Historically, Galicia constituted the borderland between the old Polish-Lithuanian Commonwealth—which was finally destroyed by the three partitions of Poland in the late eighteenth century—and the empires and marauders from the east and the south: the Tatars, the Cossacks, the Turkish Ottomans, and later, the Russians and the Soviets. It was a mixed bag of interdenominational and interethnic coexistence on the one hand, and of animosity, strife, and bloodshed on the other. Galicia was also the birthplace or breeding ground of many spiritual and political movements. Romantic Polish literature glorified the rule of Poland’s great noble houses over these lands; Shabbateanism, Frankism, Hasidism, Haskalah (enlightenment) and, finally, Zionism flourished there among the Jews; Ukrainian literary and political nationalism found a firm base there and some of its most distinguished political and cultural figures came from the province’s towns and villages.1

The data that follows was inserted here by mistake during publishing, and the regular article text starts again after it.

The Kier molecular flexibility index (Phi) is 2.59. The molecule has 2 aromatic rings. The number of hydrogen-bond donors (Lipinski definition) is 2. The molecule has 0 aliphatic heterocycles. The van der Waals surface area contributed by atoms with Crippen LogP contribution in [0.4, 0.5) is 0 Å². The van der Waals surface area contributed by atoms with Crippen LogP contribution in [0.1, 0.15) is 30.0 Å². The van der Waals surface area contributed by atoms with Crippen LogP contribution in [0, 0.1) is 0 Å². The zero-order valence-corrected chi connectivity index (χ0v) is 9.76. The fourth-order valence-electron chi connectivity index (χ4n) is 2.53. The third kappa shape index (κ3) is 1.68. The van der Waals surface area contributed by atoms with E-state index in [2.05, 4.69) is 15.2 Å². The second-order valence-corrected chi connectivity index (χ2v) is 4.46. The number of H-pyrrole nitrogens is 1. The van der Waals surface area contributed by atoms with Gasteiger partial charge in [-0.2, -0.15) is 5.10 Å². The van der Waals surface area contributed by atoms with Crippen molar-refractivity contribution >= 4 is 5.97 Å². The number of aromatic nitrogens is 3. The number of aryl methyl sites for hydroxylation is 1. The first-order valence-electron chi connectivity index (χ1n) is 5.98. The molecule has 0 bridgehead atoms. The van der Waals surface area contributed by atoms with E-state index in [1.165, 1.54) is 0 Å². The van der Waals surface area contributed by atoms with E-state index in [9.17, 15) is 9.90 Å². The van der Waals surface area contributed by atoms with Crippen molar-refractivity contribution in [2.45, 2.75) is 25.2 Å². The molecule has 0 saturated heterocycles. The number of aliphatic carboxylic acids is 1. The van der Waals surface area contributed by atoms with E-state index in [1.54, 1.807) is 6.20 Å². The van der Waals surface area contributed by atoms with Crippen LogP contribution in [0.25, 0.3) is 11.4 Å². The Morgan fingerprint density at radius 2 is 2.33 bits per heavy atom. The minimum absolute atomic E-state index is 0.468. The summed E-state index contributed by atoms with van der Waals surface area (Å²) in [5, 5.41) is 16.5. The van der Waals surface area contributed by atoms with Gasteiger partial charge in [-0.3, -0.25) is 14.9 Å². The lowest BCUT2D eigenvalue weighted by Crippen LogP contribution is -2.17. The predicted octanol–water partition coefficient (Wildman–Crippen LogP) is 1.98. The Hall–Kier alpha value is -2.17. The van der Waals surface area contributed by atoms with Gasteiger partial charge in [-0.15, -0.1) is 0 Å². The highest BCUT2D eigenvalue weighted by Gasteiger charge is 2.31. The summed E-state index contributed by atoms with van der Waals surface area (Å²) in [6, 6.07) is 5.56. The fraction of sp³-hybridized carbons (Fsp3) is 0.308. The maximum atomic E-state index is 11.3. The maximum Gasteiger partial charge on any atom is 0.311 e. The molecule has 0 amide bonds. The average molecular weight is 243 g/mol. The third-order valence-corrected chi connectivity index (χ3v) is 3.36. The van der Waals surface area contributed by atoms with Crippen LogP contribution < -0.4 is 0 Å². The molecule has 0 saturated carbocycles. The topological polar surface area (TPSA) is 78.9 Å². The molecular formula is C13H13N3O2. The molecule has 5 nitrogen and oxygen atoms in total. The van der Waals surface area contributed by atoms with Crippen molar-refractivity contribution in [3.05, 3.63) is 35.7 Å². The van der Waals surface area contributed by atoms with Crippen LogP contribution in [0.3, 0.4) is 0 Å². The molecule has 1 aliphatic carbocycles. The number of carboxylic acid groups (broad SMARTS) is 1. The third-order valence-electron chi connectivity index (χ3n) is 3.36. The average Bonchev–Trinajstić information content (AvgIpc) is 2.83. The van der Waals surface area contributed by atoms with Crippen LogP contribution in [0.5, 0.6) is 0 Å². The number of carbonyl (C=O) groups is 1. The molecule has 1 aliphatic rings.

Galicia was a borderland in yet another sense: situated at the edge of East Central Europe, it was imbued with Polish, German, and Austrian cultural influences, but also open to the wide plains, forests, and steppe lands of western Russia and Asia, vast territories in which Europe was but a rumor. The Galician countryside was poor, muddy, backward, and primitive. Right across the border the author S. Ansky (1863–1920) launched his ethnographic expedition of the Pale of Settlement. Ansky sought the last remnants of medieval Jewish culture in the remote shtetlach (small and predominantly Jewish towns) of Russian Podolia hidden from the reach of modern civilization, and recorded his findings just before this entire crumbling world was swept away in the battles and massacres of World War I and all the horrors that came in its wake. It was in the Pale and in Galicia that Ansky organized relief operations for Jewish communities under a brutal Russian occupation during the war. And it was his familiarity with these regions that served as the background for Ansky’s masterpiece, The Dybbuk,a mystical tale of soul possession and love set in a premodern East European Jewish universe akin to the one from which the author himself had fled decades earlier.2